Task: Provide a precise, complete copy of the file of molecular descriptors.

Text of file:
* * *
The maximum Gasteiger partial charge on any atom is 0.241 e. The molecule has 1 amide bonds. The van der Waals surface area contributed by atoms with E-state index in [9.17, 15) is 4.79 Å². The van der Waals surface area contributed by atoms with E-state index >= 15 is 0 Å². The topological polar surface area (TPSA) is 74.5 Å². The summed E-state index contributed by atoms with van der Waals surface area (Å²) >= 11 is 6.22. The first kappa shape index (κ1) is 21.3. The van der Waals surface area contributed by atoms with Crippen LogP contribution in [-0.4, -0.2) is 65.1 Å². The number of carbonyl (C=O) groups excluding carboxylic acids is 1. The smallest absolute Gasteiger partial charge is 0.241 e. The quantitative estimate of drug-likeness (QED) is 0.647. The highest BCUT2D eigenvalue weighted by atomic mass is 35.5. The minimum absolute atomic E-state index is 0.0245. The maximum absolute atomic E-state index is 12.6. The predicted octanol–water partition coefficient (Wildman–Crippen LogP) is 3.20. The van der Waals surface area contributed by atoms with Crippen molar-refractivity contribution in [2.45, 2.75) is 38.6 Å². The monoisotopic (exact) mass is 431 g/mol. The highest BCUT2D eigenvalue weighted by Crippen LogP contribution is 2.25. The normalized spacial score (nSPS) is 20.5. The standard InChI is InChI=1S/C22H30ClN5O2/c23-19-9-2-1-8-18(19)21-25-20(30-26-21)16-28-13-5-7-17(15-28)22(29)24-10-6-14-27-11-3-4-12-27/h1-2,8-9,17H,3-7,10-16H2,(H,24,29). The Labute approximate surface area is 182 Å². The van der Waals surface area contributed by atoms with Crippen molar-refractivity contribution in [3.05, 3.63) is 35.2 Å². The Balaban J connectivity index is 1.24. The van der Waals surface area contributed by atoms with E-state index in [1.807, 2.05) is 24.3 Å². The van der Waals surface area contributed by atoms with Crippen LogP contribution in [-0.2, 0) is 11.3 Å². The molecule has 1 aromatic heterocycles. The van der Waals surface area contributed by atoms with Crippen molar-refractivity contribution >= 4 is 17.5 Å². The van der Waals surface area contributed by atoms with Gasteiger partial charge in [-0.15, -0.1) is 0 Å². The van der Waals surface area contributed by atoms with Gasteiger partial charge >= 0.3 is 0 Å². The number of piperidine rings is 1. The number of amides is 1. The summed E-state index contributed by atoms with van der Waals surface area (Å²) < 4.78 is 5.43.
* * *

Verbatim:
The maximum Gasteiger partial charge on any atom is 0.241 e. The molecule has 1 amide bonds. The van der Waals surface area contributed by atoms with E-state index in [9.17, 15) is 4.79 Å². The van der Waals surface area contributed by atoms with E-state index >= 15 is 0 Å². The topological polar surface area (TPSA) is 74.5 Å². The summed E-state index contributed by atoms with van der Waals surface area (Å²) >= 11 is 6.22. The first kappa shape index (κ1) is 21.3. The van der Waals surface area contributed by atoms with Crippen LogP contribution in [-0.4, -0.2) is 65.1 Å². The number of carbonyl (C=O) groups excluding carboxylic acids is 1. The smallest absolute Gasteiger partial charge is 0.241 e. The quantitative estimate of drug-likeness (QED) is 0.647. The highest BCUT2D eigenvalue weighted by atomic mass is 35.5. The minimum absolute atomic E-state index is 0.0245. The maximum absolute atomic E-state index is 12.6. The predicted octanol–water partition coefficient (Wildman–Crippen LogP) is 3.20. The van der Waals surface area contributed by atoms with Crippen molar-refractivity contribution in [2.45, 2.75) is 38.6 Å². The monoisotopic (exact) mass is 431 g/mol. The highest BCUT2D eigenvalue weighted by Crippen LogP contribution is 2.25. The normalized spacial score (nSPS) is 20.5. The standard InChI is InChI=1S/C22H30ClN5O2/c23-19-9-2-1-8-18(19)21-25-20(30-26-21)16-28-13-5-7-17(15-28)22(29)24-10-6-14-27-11-3-4-12-27/h1-2,8-9,17H,3-7,10-16H2,(H,24,29). The Labute approximate surface area is 182 Å². The van der Waals surface area contributed by atoms with Crippen molar-refractivity contribution in [3.05, 3.63) is 35.2 Å². The Balaban J connectivity index is 1.24. The van der Waals surface area contributed by atoms with E-state index in [1.807, 2.05) is 24.3 Å². The van der Waals surface area contributed by atoms with Crippen LogP contribution in [-0.2, 0) is 11.3 Å². The molecule has 1 aromatic heterocycles. The van der Waals surface area contributed by atoms with Crippen molar-refractivity contribution >= 4 is 17.5 Å². The van der Waals surface area contributed by atoms with Gasteiger partial charge in [-0.15, -0.1) is 0 Å². The van der Waals surface area contributed by atoms with Gasteiger partial charge >= 0.3 is 0 Å². The number of piperidine rings is 1. The number of amides is 1. The summed E-state index contributed by atoms with van der Waals surface area (Å²) < 4.78 is 5.43.